Share this page

Health Library

Acoustic Neuroma(Neurilemoma; Vestibular Schwannoma; Acoustic Schwannoma)

Pronounced: Ah-COO-stic New-ROH-mah

Definition

An acoustic neuroma is a tumor that grows on the nerve leading from the brainstem to the ear. This nerve plays a role in hearing and in maintaining your balance. An acoustic neuroma grows slowly. It is a benign tumor, which means it is not cancerous. However, this condition can still cause serious problems.

The Acoustic Nerve

Nucleus factsheet image

Copyright © Nucleus Medical Media, Inc.

Causes

The exact cause of acoustic neuroma is unknown.

Risk Factors

Acoustic neuroma is most common between ages 30-60. Factors that may increase your chance of an acoustic neuroma include:

Symptoms

The first symptoms of an acoustic neuroma include:

  • Gradual hearing loss in one ear with near normal hearing in the other ear
  • Decrease in sound discrimination, especially when talking on the telephone
  • Ringing in the affected ear—tinnitus

As the neuroma gradually grows larger, symptoms may include:

  • Balance problems
  • Facial numbness and tingling
  • Weakness of the facial muscles on the side of the tumor

If headaches or mental confusion occur, the tumor may be life threatening. Call your doctor right away.

Diagnosis

You will be asked about your symptoms and medical history. Your ears will be examined. Tests of your nervous system will also be done.

Images may be taken of your head. This can be done with:

Tests may be done on your ears. These may include:

  • Audiogram
  • Auditory brainstem response test
  • Electronystagmography
Treatment

Treatment depends on your age, general health, the size and location of the tumor, and its rate of growth. Treatment may include:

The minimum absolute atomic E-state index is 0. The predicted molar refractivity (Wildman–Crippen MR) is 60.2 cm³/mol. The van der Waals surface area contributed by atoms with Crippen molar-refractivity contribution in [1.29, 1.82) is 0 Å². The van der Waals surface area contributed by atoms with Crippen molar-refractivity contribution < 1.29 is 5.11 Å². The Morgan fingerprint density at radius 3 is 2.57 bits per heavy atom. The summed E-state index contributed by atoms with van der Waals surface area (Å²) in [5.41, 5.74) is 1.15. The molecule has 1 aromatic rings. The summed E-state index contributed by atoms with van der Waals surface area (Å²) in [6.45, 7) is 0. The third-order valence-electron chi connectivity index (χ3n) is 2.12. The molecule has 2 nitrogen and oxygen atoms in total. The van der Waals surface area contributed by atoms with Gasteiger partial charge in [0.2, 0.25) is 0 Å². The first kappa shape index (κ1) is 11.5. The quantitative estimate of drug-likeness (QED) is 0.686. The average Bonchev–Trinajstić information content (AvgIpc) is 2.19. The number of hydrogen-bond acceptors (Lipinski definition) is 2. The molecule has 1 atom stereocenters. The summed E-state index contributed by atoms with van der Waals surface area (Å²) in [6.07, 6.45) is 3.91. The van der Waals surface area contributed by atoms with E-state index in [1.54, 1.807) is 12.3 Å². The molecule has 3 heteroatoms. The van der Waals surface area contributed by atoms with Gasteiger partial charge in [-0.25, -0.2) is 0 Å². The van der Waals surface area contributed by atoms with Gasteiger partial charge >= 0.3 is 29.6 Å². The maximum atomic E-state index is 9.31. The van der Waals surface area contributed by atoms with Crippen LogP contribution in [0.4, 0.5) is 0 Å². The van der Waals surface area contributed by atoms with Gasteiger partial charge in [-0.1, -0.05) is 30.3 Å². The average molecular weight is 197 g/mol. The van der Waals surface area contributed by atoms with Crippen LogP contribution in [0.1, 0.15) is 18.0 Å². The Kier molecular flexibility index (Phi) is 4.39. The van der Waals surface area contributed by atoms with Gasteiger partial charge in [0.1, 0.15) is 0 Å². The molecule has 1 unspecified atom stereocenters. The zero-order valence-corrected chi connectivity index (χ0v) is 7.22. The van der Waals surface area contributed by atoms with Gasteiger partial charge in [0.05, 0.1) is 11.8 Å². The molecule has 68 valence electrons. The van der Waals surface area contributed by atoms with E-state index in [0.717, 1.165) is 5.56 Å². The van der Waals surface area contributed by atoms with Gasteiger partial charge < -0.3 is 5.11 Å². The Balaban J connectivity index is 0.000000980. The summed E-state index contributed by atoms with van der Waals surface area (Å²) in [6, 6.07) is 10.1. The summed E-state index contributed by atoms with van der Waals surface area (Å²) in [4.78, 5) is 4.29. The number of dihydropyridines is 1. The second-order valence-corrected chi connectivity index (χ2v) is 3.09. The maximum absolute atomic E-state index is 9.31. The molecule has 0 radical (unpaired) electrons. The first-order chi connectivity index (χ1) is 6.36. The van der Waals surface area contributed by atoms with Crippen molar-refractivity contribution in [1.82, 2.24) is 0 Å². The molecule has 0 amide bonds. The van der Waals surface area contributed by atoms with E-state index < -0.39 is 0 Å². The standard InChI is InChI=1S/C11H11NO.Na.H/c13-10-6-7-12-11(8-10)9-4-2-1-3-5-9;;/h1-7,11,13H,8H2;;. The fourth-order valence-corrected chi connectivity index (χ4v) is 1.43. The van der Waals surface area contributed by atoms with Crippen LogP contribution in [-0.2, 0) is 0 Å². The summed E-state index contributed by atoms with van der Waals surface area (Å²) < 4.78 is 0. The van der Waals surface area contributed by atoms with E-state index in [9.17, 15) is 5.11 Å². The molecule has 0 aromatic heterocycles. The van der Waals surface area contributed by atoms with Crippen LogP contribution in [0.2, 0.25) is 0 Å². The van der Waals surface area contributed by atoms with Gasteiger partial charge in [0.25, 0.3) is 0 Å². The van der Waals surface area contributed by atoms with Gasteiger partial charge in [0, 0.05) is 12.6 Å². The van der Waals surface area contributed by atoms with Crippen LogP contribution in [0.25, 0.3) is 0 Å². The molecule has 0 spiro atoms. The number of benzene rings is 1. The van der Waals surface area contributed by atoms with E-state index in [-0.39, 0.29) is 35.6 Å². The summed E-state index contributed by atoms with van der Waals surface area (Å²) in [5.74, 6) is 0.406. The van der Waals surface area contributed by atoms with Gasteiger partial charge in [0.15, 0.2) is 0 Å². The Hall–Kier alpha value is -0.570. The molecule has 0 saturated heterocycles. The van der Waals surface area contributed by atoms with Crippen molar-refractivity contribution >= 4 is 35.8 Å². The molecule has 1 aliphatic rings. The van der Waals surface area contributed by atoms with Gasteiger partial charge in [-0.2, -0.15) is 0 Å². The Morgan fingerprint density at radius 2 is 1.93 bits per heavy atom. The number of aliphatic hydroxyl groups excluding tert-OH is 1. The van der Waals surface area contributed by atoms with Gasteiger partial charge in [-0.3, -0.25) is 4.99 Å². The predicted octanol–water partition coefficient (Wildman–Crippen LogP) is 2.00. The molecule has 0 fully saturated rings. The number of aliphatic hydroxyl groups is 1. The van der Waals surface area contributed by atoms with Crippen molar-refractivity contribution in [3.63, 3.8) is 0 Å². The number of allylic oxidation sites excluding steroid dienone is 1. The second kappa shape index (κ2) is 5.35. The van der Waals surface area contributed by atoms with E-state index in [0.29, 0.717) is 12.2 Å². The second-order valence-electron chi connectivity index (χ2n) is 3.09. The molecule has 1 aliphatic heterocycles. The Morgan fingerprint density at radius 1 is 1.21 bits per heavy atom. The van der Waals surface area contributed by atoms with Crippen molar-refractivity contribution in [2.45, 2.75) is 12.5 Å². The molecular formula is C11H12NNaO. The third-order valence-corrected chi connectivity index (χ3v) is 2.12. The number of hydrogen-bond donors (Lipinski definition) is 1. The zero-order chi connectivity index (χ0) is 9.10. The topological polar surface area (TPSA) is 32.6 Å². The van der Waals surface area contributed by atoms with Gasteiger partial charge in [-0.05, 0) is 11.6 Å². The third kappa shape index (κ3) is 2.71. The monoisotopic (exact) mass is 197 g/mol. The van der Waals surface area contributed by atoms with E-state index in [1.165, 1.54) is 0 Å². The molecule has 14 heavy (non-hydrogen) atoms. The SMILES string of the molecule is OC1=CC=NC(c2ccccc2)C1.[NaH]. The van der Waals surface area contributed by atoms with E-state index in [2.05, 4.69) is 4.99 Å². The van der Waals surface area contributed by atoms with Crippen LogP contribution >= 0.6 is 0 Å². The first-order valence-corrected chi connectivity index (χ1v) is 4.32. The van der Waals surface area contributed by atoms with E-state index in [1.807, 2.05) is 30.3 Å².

Observation

If the tumor is very small, its growth may be monitored. Sometimes tumors do not grow any more. This is approach is common among people over age 70.

Microsurgical Removal

As the tumor grows and/or hearing becomes impaired, removal of the tumor may be needed. The type of surgery depends on the size and location of the tumor. Complications of surgery may include permanent hearing loss and/or paralysis of facial muscles on the affected side.

Radiation Therapy

Radiation therapy is the use of radiation to kill cells and shrink tumors. Radiation is expected to prevent further growth of the tumor. Radiation may be used when tumors are small and surgery is not possible. This method may preserve hearing. It may be given over several treatments or as one large dose. You may be treated with a procedure called stereotactic radiosurgery. This surgery uses a focused beam of radiation to destroy the tumor tissue.

Prevention

There are no current guidelines for preventing acoustic neuroma because the cause is not usually known.

RESOURCES:

Acoustic Neuroma Association
http://www.anausa.org

American Academy of Audiology
http://www.audiology.org

CANADIAN RESOURCES:

Canadian Academy of Audiology
http://www.canadianaudiology.ca

The College of Family Physicians of Canada
http://www.cfpc.ca

References:

Acoustic neuroma. American Hearing Research Foundation. Available at: http://american-hearing.org/disorders/acoustic-neuroma. Updated October 2012. Accessed August 8, 2014.

Acoustic neuroma. Vestibular Disorders Association. Available at: http://vestibular.org/acoustic-neuroma. Accessed August 8, 2014.

Vestibular schwannoma. EBSCO DynaMed website. Available at: http://www.ebscohost.com/dynamed. Updated February 21, 2014. Accessed August 8, 2014.

What is acoustic neuroma? Acoustic Neuroma Association website. Available at: http://www.anausa.org/index.php/overview/what-is-acoustic-neuroma. Accessed August 8, 2014.



Last reviewed August 2014 by Michael Woods, MD

Please be aware that this information is provided to supplement the care provided by your physician. It is neither intended nor implied to be a substitute for professional medical advice. CALL YOUR HEALTHCARE PROVIDER IMMEDIATELY IF YOU THINK YOU MAY HAVE A MEDICAL EMERGENCY. Always seek the advice of your physician or other qualified health provider prior to starting any new treatment or with any questions you may have regarding a medical condition.

Baptist Flame

Baptist Health Systems

Find A Doctor

Services

Locations

Baptist Medical Clinic

Patients & Visitors

Learn

Contact Us

Physician Tools

Careers at Baptist

Employee Links

Online Services

At Baptist Health Systems

At Baptist Medical Center

close ×